Up there on the left is a lovely girl named Ryoko-Demon. Alright, that’s not her real name, but it’s her DeviantArt alias which I discovered when I was investigating just who was behind that excellent Coco Bandicoot costume from last week. I searched around her page, and found that she had a large number of other great cosplay projects, made and photographed in an extremely professional manner. That got me curious…
We here at Unreality feature cosplayers all the time as they either provide awesome, high quality shots of our favorite movies, shows and games brought to life (as seen above), or they’re absolutely horrific due to lack of time, materials, talent or body shape, and they’re fun to look at for other reasons entirely. But viewing Ryoko’s collection got me wondering how one exactly goes about being a world class cosplayer. I decided to send her a message and see if she might have any answers for me.
Graciously, she replied, and you can check out the interview below, along with a bunch of Ryoko’s other excellent work. It’s kind of fascinating, and I didn’t quite realize that this could actually be an entire way of life.
Unreality: So first off, what’s your name? You’re from Russia and Google translate is telling me Лена Литвинова is “Elena Litvinova,” how close is that? Are you from Russia originally?
Ryoko-Demon: Yes, I’m Russian. Elena Litvinova – it’s correct.
UN: What’s your day job? I would presume either modeling or costume design, but hey, you could be an accountant with an unusual hobby for all I know.
RD: I can just tell you, we have a small cosplay-workshop with my friend. We’re making different cosplay stuff on a by-order basis.
UN: Judging from the quality of your costumes and your pictures, you are by all accounts quite a pro at this. How do you get to be a high level cosplayer? Do you make all your own costumes, and if so, what in your background has given you the ability to produce stuff like this?
RD: I always loved animation in whole, bright colours, characters, plots. And I wanted to create something like that too, but in real life. Thanks to the belief in what I am doing and the persistence I’ve learned how to sew, write scripts for the performances of our cosplay team R&R and many other things. I think, that true cosplayers should make everything for their cosplays with their own hands. Such people inspire my deep respect, and it’s a real pleasure to watch their works.
UN: How much of a time commitment is this? Is this mainly just for fun, or can you actually make money doing this if your work is good enough?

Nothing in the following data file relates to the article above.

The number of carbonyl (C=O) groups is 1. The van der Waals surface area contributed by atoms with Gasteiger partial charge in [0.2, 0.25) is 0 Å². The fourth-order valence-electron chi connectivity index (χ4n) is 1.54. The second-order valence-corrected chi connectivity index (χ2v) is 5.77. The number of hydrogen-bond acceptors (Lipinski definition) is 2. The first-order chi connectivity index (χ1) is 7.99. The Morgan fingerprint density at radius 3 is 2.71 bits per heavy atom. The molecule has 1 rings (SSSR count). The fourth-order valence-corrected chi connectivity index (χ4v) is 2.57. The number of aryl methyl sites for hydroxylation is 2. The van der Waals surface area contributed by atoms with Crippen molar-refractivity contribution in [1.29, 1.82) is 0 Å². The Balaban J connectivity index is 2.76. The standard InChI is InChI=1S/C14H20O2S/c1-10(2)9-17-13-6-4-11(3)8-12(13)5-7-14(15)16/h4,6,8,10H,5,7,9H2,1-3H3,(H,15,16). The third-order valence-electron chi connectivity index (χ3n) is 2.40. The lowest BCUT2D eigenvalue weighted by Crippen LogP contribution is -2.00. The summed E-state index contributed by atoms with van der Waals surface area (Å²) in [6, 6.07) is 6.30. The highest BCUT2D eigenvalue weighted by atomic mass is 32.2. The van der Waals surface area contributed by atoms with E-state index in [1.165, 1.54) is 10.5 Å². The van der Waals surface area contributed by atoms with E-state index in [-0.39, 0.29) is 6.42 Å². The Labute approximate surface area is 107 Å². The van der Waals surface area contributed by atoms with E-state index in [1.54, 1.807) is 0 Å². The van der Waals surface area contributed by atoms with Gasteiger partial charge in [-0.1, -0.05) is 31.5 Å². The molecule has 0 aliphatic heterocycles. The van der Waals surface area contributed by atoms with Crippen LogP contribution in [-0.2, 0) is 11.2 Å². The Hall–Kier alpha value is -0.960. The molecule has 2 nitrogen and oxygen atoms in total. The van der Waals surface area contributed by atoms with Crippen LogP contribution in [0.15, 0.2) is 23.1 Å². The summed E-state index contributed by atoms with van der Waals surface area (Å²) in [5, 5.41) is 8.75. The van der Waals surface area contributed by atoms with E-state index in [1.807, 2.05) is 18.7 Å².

RD: It is my life and it’s endless for me. But speaking just about the creation of given characters, it’s always differently, it can take a couple of days or more than a month.
UN: How do you come up with your ideas? One shoot you’re Ash Ketchum, the next Coco Bandicoot, then Belle from Beauty and the Beast, and so on. Do people suggest things to you, or do you just get an idea yourself and run with it?
RD: Actually ideas simply blow up my head. They just keep coming. There are more and more new plans. I really love all my characters and their storyline very much. It is interesting for me to play different roles, open new worlds and create new ones. In fact quite often I do original cosplay. I create new character and design a costume, make up his or her story and then make a cosplay.
UN: How are your photoshoots organized and set up? Do you work with many photographers, or only a few in particular?
RD: I usually trust only two my good friends and photographers Kifir and Predator. Their amazing galleries you can see here http://www.flickr.com/photos/kifir/ and here http://www.flickr.com/photos/38226685%40N06 Mainly I’m posing for Kifir. He knows my appearance well, knows my best shooting angle. We always think over a course of photoshoot together and beforehand. I tried to work with other photographers, but there always was something I did not like.
UN: People usually associate cosplay with places like Japan, or more recently the US. You’re from Russia. Is cosplay big there? Are there many conventions and such where you show off your work, or do you just do professional shoots like we see on your page?
RD: Cosplay is really advanced in Russia today. Many cities have several anime conventions a year. There are very many different contests – costume contest, cosplay performances, karaoke, “Para-Para”, fanart contest and etc. Russian cosplayers care not only about perfect external similarity with the character, but also good acting, behaving like the character they cosplaying. And it is very fascinating. Several years ago me together with my best friend Rei (known also as Malro) created a cosplay team called R&R (Ryoko and Rei), there were only two of us, but now we have more than 10 and even 15 people. Every year we make performances, musicals, sketches within different anime-cons all over the country. And sometimes we meet together just to have fun with friends. They are my second family.
UN: What’s been your hardest project to execute so far?
RD: The most difficult project I think was the Pokemon one. We made a performance and there were 22 people involved. Together with Rei we were helping everyone with their costumes and wigs. There was a lot of work. But in return the project has turned to be very spectacular and really memorable.
UN: Who do you want to cosplay in the future? What ideas do you have for new projects? And finally, what does “Ryoko-demon,” your DeviantArt name signify?
RD: Usually I keep my plans a secret. But for certain I can say, that I dream to make some costumes of my most favourite character Ryoko from Tenchi Muyo. I chose her name as my nickname, Ryoko, and the postscript “demon” serves for difference me from other Ryokos in the Internet, well and Ryoko herself was a kind of a demon in anime.
Keep up the good work Ryoko, and thanks again.